Non-exercise activity thermogenesis (NEAT)

James A. Levine

Research output: Contribution to journalArticle

74 Citations (Scopus)

Abstract

Non-exercise activity thermogenesis (NEAT) is the energy expended for everything we do that is not sleeping, eating or sports-like exercise. It ranges from the energy expended walking to work, typing, performing yard work, undertaking agricultural tasks and fidgeting. Even trivial physical activities increase metabolic rate substantially and it is the cumulative impact of a multitude of exothermic actions that culminate in an individual's daily NEAT. It is, therefore, not surprising that NEAT explains a vast majority of an individual's non-resting energy needs. Epidemiological studies highlight the importance of culture in promoting and quashing NEAT. Agricultural and manual workers have high NEAT, whereas wealth and industrialization appear to decrease NEAT. Physiological studies demonstrate, intriguingly, that NEAT is modulated with changes in energy balance; NEAT increases with overfeeding and decreases with underfeeding. Thus, NEAT could be a critical component in how we maintain our body weight and/or develop obesity or lose weight. The mechanism that regulates NEAT is unknown. However, hypothalamic factors have been identified that specifically and directly increase NEAT in animals. By understanding how NEAT is regulated we may come to appreciate that spontaneous physical activity is not spontaneous at all but carefully programmed.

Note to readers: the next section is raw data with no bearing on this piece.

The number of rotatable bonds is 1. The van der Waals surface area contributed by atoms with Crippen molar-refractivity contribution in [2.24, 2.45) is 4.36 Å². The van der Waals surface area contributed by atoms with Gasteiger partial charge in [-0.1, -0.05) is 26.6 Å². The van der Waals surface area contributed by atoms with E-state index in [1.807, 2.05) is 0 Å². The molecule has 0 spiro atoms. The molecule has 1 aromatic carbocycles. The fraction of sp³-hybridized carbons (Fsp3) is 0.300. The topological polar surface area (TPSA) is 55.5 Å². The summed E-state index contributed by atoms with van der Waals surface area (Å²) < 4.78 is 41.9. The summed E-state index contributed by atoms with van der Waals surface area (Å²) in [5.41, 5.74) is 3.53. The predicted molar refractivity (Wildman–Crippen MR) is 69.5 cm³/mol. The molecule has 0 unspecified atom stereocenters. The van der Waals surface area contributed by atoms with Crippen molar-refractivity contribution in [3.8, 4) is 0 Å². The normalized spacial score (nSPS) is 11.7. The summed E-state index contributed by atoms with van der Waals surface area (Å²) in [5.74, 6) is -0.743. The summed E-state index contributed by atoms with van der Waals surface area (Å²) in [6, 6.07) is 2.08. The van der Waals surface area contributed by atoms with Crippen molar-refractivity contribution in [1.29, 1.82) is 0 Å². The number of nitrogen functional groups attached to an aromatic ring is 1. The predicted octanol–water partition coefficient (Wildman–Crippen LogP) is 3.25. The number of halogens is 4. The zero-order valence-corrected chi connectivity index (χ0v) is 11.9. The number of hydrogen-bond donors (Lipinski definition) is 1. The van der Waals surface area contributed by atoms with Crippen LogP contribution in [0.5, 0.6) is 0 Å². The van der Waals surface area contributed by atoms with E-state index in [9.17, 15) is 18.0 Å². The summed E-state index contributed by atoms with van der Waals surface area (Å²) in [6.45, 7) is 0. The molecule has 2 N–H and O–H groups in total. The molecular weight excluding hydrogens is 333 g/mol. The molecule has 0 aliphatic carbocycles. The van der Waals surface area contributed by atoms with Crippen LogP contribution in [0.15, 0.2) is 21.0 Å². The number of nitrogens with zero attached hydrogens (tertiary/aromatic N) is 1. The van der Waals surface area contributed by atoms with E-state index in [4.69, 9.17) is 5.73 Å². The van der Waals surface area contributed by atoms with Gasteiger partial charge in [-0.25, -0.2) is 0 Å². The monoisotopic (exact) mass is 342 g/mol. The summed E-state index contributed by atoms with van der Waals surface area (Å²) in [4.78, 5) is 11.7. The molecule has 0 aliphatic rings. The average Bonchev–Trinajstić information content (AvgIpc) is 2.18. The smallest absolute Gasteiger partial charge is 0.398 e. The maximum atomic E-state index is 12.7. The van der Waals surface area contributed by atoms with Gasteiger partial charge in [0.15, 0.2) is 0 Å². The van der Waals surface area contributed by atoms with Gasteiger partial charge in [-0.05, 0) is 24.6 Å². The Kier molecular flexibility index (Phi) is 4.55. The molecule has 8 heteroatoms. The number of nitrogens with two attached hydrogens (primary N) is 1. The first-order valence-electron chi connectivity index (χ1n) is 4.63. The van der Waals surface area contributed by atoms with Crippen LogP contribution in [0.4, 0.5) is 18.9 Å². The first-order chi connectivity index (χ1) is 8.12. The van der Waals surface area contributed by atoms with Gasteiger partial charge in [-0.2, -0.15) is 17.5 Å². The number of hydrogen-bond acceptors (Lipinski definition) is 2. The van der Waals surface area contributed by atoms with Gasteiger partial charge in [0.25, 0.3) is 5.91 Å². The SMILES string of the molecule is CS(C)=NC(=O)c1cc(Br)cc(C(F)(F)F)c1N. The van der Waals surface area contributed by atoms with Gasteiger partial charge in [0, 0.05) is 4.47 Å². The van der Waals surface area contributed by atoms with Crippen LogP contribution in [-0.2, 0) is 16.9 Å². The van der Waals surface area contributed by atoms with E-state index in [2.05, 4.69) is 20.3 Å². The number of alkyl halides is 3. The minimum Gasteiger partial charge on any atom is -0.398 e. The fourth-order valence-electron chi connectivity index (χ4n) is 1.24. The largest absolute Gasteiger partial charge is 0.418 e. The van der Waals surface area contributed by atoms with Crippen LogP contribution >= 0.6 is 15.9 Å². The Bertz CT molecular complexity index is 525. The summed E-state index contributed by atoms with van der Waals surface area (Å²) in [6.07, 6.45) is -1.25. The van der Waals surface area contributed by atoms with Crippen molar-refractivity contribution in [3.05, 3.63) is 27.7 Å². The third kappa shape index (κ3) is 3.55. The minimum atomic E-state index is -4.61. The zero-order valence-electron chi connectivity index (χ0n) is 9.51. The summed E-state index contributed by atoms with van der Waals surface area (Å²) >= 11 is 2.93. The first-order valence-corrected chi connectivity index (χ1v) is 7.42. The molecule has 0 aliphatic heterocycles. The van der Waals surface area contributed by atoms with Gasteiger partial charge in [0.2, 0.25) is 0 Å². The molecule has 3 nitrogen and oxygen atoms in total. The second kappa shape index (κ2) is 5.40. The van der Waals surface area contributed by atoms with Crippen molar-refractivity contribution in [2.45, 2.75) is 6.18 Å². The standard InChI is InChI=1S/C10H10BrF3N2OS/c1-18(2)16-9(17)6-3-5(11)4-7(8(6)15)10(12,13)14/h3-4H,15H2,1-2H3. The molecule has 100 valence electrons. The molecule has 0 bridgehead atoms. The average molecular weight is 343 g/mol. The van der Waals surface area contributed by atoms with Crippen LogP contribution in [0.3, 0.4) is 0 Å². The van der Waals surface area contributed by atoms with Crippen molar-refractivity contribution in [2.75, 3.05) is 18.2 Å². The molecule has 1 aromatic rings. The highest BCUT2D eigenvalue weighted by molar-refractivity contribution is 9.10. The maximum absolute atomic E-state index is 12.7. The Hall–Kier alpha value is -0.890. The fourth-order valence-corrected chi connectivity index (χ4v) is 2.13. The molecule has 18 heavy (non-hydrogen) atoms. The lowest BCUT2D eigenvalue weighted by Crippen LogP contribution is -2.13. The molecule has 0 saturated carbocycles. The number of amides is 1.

Original languageEnglish (US)
Pages (from-to)679-702
Number of pages24
JournalBest Practice and Research: Clinical Endocrinology and Metabolism
Volume16
Issue number4
DOIs
StatePublished - 2002
Externally publishedYes

Fingerprint

Thermogenesis
Exercise
Walking
Sports
Epidemiologic Studies
Obesity
Eating
Body Weight

Keywords

  • Energy expenditure
  • Malnutrition
  • Obesity
  • Physical activity

ASJC Scopus subject areas

  • Endocrinology
  • Endocrinology, Diabetes and Metabolism

Cite this

Non-exercise activity thermogenesis (NEAT). / Levine, James A.

In: Best Practice and Research: Clinical Endocrinology and Metabolism, Vol. 16, No. 4, 2002, p. 679-702.

Research output: Contribution to journalArticle

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